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Consider, though, what might have happened if the fire department had arrived just minutes after the collision. Not only could the TI have helped them identify that the vehicle had recently left the roadway, but they could also have scanned the shoreline and the hillside to look for victims who may have been ejected from the vehicle. The TI may have also helped them identify whether they had a fluid leak (especially gasoline), where it may be flowing and what additional risks this posed for firefighters as well as the environment.
This real success story occurred because the fire department placed TIs on front-line companies. Since these officers are trained to bring the thermal imager on most calls, the TI came off the apparatus early in the incident. Last, the person using the TI understood how the TI worked, and he had realistic expectations of how it could help with size-up at this scene. This type of confidence and quality usage only occurs when firefighters actually train with their TIs.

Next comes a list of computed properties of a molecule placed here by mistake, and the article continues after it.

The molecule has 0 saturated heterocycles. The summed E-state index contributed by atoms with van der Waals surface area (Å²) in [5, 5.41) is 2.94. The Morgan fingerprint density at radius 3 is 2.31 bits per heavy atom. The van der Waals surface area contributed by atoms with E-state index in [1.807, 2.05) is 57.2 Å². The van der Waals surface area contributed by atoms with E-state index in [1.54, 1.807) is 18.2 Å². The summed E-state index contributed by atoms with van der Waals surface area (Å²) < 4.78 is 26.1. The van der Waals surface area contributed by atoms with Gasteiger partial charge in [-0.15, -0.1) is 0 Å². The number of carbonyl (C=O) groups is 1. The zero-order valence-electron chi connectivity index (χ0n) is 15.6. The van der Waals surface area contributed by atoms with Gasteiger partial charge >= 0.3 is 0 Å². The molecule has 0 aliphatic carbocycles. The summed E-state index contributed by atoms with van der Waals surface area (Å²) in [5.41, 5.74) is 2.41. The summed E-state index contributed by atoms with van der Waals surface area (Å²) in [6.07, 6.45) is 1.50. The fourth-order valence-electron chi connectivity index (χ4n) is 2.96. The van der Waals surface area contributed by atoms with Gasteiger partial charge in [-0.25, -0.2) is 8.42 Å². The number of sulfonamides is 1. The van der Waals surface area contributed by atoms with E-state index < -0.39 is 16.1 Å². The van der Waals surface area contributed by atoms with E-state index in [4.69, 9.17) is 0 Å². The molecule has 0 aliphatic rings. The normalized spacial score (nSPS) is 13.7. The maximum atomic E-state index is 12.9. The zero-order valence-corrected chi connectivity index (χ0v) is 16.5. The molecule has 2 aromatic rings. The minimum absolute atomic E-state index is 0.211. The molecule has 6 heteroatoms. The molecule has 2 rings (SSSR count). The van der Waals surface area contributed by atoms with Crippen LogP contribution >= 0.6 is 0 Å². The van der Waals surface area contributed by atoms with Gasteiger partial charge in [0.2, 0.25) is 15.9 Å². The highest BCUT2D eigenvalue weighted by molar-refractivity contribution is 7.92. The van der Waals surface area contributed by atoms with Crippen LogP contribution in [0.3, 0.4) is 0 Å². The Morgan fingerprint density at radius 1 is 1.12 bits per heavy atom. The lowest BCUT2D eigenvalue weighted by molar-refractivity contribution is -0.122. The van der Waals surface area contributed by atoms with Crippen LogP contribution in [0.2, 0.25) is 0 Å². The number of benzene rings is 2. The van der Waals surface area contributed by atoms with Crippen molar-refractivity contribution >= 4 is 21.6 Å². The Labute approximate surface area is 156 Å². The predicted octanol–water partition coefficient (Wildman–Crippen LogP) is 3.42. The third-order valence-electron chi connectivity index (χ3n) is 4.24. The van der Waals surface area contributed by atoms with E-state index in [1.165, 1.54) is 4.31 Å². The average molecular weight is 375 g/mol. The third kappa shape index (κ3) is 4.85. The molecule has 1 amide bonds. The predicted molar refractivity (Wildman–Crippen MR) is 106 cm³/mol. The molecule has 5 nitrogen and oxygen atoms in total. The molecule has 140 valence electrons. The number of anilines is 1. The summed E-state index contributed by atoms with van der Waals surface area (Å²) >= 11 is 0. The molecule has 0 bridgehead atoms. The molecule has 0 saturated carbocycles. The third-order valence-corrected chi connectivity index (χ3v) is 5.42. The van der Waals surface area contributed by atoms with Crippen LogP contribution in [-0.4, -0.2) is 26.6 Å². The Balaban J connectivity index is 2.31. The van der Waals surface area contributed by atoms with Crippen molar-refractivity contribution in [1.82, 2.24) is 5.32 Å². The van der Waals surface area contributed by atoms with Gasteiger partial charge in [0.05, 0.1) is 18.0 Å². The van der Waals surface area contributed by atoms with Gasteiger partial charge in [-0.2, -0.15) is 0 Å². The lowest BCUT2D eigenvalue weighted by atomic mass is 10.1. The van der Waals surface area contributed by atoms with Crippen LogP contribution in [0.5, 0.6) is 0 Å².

Editorâ€™s Note: Due to an editing mistake, Jonathan Bastianâ€™s March 2006 Thermal Imaging Training column, â€œGetting the Most from Your Wireless Transmitter,â€ contained an unintended error. Wireless transmitters send a 300-400 milliwatt signal, not a â€œ300-400 megawatt signalâ€ as published in the article. FirehouseÂ® regrets the error and any confusion it may have caused.
Jonathan Bastian is a thermal imaging specialist for Bullard. He is certified as a thermal imaging instructor by the Law Enforcement Thermographersâ€™ Association (LETA). He is also the author of the FD Training Network â€œFireNotesâ€ book, Thermal Imaging for the Fire Service. Bastian served 12 years on the North Park, IL, Fire Department, including the last three as a captain. He has taught classes on thermal imaging, rapid intervention teams and search and rescue operations. He is currently a public safety official in Central Kentucky. If you have questions about thermal imaging, please send them to email@example.com.